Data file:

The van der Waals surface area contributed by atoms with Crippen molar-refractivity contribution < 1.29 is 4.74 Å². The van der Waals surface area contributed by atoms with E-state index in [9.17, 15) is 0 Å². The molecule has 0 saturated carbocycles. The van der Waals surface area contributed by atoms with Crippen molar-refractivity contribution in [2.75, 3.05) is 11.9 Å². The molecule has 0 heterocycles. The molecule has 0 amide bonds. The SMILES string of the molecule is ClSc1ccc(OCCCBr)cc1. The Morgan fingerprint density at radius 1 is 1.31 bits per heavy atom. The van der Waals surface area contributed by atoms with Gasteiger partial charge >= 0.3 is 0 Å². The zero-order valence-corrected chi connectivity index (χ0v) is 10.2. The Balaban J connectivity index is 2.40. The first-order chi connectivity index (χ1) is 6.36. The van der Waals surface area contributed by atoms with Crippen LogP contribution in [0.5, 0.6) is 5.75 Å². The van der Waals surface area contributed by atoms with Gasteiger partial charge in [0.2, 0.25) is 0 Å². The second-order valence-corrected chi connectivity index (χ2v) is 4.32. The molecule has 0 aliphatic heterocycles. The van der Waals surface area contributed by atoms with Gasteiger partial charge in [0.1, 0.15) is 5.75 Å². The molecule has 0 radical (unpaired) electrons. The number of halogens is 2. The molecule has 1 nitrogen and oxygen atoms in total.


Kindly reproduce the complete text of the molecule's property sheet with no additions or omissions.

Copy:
The van der Waals surface area contributed by atoms with Crippen molar-refractivity contribution < 1.29 is 4.74 Å². The van der Waals surface area contributed by atoms with E-state index in [9.17, 15) is 0 Å². The molecule has 0 saturated carbocycles. The van der Waals surface area contributed by atoms with Crippen molar-refractivity contribution in [2.75, 3.05) is 11.9 Å². The molecule has 0 heterocycles. The molecule has 0 amide bonds. The SMILES string of the molecule is ClSc1ccc(OCCCBr)cc1. The Morgan fingerprint density at radius 1 is 1.31 bits per heavy atom. The van der Waals surface area contributed by atoms with Gasteiger partial charge >= 0.3 is 0 Å². The zero-order valence-corrected chi connectivity index (χ0v) is 10.2. The Balaban J connectivity index is 2.40. The first-order chi connectivity index (χ1) is 6.36. The van der Waals surface area contributed by atoms with Crippen LogP contribution in [0.5, 0.6) is 5.75 Å². The van der Waals surface area contributed by atoms with Gasteiger partial charge in [0.2, 0.25) is 0 Å². The second-order valence-corrected chi connectivity index (χ2v) is 4.32. The molecule has 0 aliphatic heterocycles. The van der Waals surface area contributed by atoms with Gasteiger partial charge in [0.1, 0.15) is 5.75 Å². The molecule has 0 radical (unpaired) electrons. The number of halogens is 2. The molecule has 1 nitrogen and oxygen atoms in total.